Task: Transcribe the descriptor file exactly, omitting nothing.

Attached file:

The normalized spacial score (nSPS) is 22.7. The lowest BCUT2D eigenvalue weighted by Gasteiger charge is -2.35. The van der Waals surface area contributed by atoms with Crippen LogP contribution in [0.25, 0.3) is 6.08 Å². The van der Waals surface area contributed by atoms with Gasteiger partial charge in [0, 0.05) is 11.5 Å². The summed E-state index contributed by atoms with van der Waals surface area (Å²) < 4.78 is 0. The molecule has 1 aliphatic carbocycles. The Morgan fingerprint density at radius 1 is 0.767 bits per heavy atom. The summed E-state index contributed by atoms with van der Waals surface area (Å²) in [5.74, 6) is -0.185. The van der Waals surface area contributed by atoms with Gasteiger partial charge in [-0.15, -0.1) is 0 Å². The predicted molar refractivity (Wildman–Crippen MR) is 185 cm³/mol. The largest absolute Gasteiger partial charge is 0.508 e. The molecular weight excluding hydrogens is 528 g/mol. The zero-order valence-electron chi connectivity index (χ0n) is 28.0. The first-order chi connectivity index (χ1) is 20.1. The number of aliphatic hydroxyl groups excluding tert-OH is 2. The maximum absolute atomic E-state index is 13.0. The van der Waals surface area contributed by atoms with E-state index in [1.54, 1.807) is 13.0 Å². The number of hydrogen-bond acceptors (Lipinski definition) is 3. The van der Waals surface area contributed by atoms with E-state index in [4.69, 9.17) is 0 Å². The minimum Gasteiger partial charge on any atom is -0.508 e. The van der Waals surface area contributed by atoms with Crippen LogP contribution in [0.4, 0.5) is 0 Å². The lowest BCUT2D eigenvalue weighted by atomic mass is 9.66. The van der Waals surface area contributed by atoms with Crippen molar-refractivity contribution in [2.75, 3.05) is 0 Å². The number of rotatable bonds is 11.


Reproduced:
The normalized spacial score (nSPS) is 22.7. The lowest BCUT2D eigenvalue weighted by Gasteiger charge is -2.35. The van der Waals surface area contributed by atoms with Crippen LogP contribution in [0.25, 0.3) is 6.08 Å². The van der Waals surface area contributed by atoms with Gasteiger partial charge in [0, 0.05) is 11.5 Å². The summed E-state index contributed by atoms with van der Waals surface area (Å²) < 4.78 is 0. The molecule has 1 aliphatic carbocycles. The Morgan fingerprint density at radius 1 is 0.767 bits per heavy atom. The summed E-state index contributed by atoms with van der Waals surface area (Å²) in [5.74, 6) is -0.185. The van der Waals surface area contributed by atoms with Gasteiger partial charge in [-0.15, -0.1) is 0 Å². The predicted molar refractivity (Wildman–Crippen MR) is 185 cm³/mol. The largest absolute Gasteiger partial charge is 0.508 e. The molecular weight excluding hydrogens is 528 g/mol. The zero-order valence-electron chi connectivity index (χ0n) is 28.0. The first-order chi connectivity index (χ1) is 20.1. The number of aliphatic hydroxyl groups excluding tert-OH is 2. The maximum absolute atomic E-state index is 13.0. The van der Waals surface area contributed by atoms with E-state index in [1.54, 1.807) is 13.0 Å². The number of hydrogen-bond acceptors (Lipinski definition) is 3. The van der Waals surface area contributed by atoms with E-state index in [4.69, 9.17) is 0 Å². The minimum Gasteiger partial charge on any atom is -0.508 e. The van der Waals surface area contributed by atoms with Crippen LogP contribution in [0.4, 0.5) is 0 Å². The lowest BCUT2D eigenvalue weighted by atomic mass is 9.66. The van der Waals surface area contributed by atoms with Crippen molar-refractivity contribution in [2.75, 3.05) is 0 Å². The number of rotatable bonds is 11.